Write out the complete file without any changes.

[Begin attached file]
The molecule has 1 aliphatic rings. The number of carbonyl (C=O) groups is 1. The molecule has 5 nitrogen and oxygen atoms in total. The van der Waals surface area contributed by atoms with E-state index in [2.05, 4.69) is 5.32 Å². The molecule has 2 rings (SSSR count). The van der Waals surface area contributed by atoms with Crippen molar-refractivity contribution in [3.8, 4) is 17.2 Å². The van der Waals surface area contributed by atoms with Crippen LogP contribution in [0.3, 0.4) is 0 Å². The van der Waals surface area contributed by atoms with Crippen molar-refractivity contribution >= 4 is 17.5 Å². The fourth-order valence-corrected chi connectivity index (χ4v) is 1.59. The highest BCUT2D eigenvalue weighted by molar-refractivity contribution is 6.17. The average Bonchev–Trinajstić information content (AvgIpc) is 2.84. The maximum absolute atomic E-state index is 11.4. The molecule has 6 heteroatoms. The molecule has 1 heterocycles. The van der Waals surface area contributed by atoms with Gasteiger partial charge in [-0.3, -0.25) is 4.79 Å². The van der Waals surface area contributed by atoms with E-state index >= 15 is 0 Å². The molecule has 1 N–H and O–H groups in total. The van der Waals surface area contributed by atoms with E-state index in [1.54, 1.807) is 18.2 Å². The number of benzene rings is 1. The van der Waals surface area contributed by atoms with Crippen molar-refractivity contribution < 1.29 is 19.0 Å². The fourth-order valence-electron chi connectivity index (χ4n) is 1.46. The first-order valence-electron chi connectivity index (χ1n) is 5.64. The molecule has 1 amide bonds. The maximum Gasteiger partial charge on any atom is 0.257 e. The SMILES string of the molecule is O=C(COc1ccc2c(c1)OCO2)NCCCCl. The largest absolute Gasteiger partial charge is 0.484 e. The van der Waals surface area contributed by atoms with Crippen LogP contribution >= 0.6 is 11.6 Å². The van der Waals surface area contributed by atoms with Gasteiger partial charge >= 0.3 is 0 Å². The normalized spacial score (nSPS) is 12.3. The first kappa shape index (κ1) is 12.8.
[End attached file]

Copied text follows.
The molecule has 1 aliphatic rings. The number of carbonyl (C=O) groups is 1. The molecule has 5 nitrogen and oxygen atoms in total. The van der Waals surface area contributed by atoms with E-state index in [2.05, 4.69) is 5.32 Å². The molecule has 2 rings (SSSR count). The van der Waals surface area contributed by atoms with Crippen molar-refractivity contribution in [3.8, 4) is 17.2 Å². The van der Waals surface area contributed by atoms with Crippen LogP contribution in [0.3, 0.4) is 0 Å². The van der Waals surface area contributed by atoms with Crippen molar-refractivity contribution >= 4 is 17.5 Å². The fourth-order valence-corrected chi connectivity index (χ4v) is 1.59. The highest BCUT2D eigenvalue weighted by molar-refractivity contribution is 6.17. The average Bonchev–Trinajstić information content (AvgIpc) is 2.84. The maximum absolute atomic E-state index is 11.4. The molecule has 6 heteroatoms. The molecule has 1 heterocycles. The van der Waals surface area contributed by atoms with Gasteiger partial charge in [-0.3, -0.25) is 4.79 Å². The van der Waals surface area contributed by atoms with E-state index >= 15 is 0 Å². The molecule has 1 N–H and O–H groups in total. The van der Waals surface area contributed by atoms with E-state index in [1.54, 1.807) is 18.2 Å². The number of benzene rings is 1. The van der Waals surface area contributed by atoms with Crippen molar-refractivity contribution < 1.29 is 19.0 Å². The fourth-order valence-electron chi connectivity index (χ4n) is 1.46. The first-order valence-electron chi connectivity index (χ1n) is 5.64. The molecule has 1 amide bonds. The maximum Gasteiger partial charge on any atom is 0.257 e. The SMILES string of the molecule is O=C(COc1ccc2c(c1)OCO2)NCCCCl. The largest absolute Gasteiger partial charge is 0.484 e. The van der Waals surface area contributed by atoms with Crippen LogP contribution >= 0.6 is 11.6 Å². The van der Waals surface area contributed by atoms with Gasteiger partial charge >= 0.3 is 0 Å². The normalized spacial score (nSPS) is 12.3. The first kappa shape index (κ1) is 12.8.